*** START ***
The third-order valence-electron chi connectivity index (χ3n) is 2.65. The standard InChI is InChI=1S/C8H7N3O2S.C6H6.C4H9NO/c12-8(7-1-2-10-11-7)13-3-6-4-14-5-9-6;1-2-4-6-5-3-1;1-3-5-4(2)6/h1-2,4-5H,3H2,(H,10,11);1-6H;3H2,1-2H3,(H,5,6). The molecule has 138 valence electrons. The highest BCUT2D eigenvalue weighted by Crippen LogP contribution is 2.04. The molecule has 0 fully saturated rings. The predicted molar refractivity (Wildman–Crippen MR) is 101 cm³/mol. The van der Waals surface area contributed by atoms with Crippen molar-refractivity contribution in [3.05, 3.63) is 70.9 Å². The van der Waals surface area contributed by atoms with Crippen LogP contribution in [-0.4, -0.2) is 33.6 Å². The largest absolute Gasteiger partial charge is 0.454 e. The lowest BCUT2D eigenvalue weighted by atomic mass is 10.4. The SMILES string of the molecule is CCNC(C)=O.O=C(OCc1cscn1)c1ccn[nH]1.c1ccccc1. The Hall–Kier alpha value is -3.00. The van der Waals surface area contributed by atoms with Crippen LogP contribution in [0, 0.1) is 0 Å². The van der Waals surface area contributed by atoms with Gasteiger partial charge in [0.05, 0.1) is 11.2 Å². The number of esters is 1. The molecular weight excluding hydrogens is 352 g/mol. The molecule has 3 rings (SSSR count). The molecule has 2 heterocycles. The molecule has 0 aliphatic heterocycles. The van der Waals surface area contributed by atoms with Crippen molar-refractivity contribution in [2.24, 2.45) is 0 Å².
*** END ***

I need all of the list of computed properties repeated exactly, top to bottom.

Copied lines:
The third-order valence-electron chi connectivity index (χ3n) is 2.65. The standard InChI is InChI=1S/C8H7N3O2S.C6H6.C4H9NO/c12-8(7-1-2-10-11-7)13-3-6-4-14-5-9-6;1-2-4-6-5-3-1;1-3-5-4(2)6/h1-2,4-5H,3H2,(H,10,11);1-6H;3H2,1-2H3,(H,5,6). The molecule has 138 valence electrons. The highest BCUT2D eigenvalue weighted by Crippen LogP contribution is 2.04. The molecule has 0 fully saturated rings. The predicted molar refractivity (Wildman–Crippen MR) is 101 cm³/mol. The van der Waals surface area contributed by atoms with Crippen molar-refractivity contribution in [3.05, 3.63) is 70.9 Å². The van der Waals surface area contributed by atoms with Crippen LogP contribution in [-0.4, -0.2) is 33.6 Å². The largest absolute Gasteiger partial charge is 0.454 e. The lowest BCUT2D eigenvalue weighted by atomic mass is 10.4. The SMILES string of the molecule is CCNC(C)=O.O=C(OCc1cscn1)c1ccn[nH]1.c1ccccc1. The Hall–Kier alpha value is -3.00. The van der Waals surface area contributed by atoms with Crippen LogP contribution in [0, 0.1) is 0 Å². The van der Waals surface area contributed by atoms with Gasteiger partial charge in [0.05, 0.1) is 11.2 Å². The number of esters is 1. The molecular weight excluding hydrogens is 352 g/mol. The molecule has 3 rings (SSSR count). The molecule has 2 heterocycles. The molecule has 0 aliphatic heterocycles. The van der Waals surface area contributed by atoms with Crippen molar-refractivity contribution in [2.24, 2.45) is 0 Å².